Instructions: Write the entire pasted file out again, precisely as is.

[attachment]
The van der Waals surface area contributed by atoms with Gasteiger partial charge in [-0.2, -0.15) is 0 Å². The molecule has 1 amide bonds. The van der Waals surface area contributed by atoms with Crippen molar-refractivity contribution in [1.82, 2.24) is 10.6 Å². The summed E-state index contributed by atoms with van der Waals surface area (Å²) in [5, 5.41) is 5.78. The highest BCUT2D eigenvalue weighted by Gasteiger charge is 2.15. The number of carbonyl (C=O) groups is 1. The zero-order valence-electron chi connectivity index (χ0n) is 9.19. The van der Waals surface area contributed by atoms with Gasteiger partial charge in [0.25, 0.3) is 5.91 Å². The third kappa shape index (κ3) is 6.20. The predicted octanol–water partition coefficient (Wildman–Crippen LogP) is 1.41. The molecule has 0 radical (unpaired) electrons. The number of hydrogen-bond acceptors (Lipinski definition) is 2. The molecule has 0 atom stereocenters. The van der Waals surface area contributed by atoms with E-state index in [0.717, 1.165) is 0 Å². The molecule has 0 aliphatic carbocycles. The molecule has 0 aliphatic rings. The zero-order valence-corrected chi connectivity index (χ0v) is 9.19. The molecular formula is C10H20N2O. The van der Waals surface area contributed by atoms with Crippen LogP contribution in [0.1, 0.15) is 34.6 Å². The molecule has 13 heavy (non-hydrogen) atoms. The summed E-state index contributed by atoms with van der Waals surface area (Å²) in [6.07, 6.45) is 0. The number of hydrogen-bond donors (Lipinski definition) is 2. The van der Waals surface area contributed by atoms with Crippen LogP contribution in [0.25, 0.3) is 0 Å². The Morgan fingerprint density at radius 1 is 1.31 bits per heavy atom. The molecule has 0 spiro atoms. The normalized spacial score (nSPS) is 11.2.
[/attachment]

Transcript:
The van der Waals surface area contributed by atoms with Gasteiger partial charge in [-0.2, -0.15) is 0 Å². The molecule has 1 amide bonds. The van der Waals surface area contributed by atoms with Crippen molar-refractivity contribution in [1.82, 2.24) is 10.6 Å². The summed E-state index contributed by atoms with van der Waals surface area (Å²) in [5, 5.41) is 5.78. The highest BCUT2D eigenvalue weighted by Gasteiger charge is 2.15. The number of carbonyl (C=O) groups is 1. The zero-order valence-electron chi connectivity index (χ0n) is 9.19. The van der Waals surface area contributed by atoms with Gasteiger partial charge in [0.25, 0.3) is 5.91 Å². The third kappa shape index (κ3) is 6.20. The predicted octanol–water partition coefficient (Wildman–Crippen LogP) is 1.41. The molecule has 0 radical (unpaired) electrons. The number of hydrogen-bond acceptors (Lipinski definition) is 2. The molecule has 0 atom stereocenters. The van der Waals surface area contributed by atoms with E-state index in [0.717, 1.165) is 0 Å². The molecule has 0 aliphatic carbocycles. The molecule has 0 aliphatic rings. The zero-order valence-corrected chi connectivity index (χ0v) is 9.19. The molecular formula is C10H20N2O. The van der Waals surface area contributed by atoms with Crippen LogP contribution in [0.1, 0.15) is 34.6 Å². The molecule has 13 heavy (non-hydrogen) atoms. The summed E-state index contributed by atoms with van der Waals surface area (Å²) in [6.07, 6.45) is 0. The number of hydrogen-bond donors (Lipinski definition) is 2. The van der Waals surface area contributed by atoms with Crippen LogP contribution in [0.25, 0.3) is 0 Å². The Morgan fingerprint density at radius 1 is 1.31 bits per heavy atom. The molecule has 0 spiro atoms. The normalized spacial score (nSPS) is 11.2.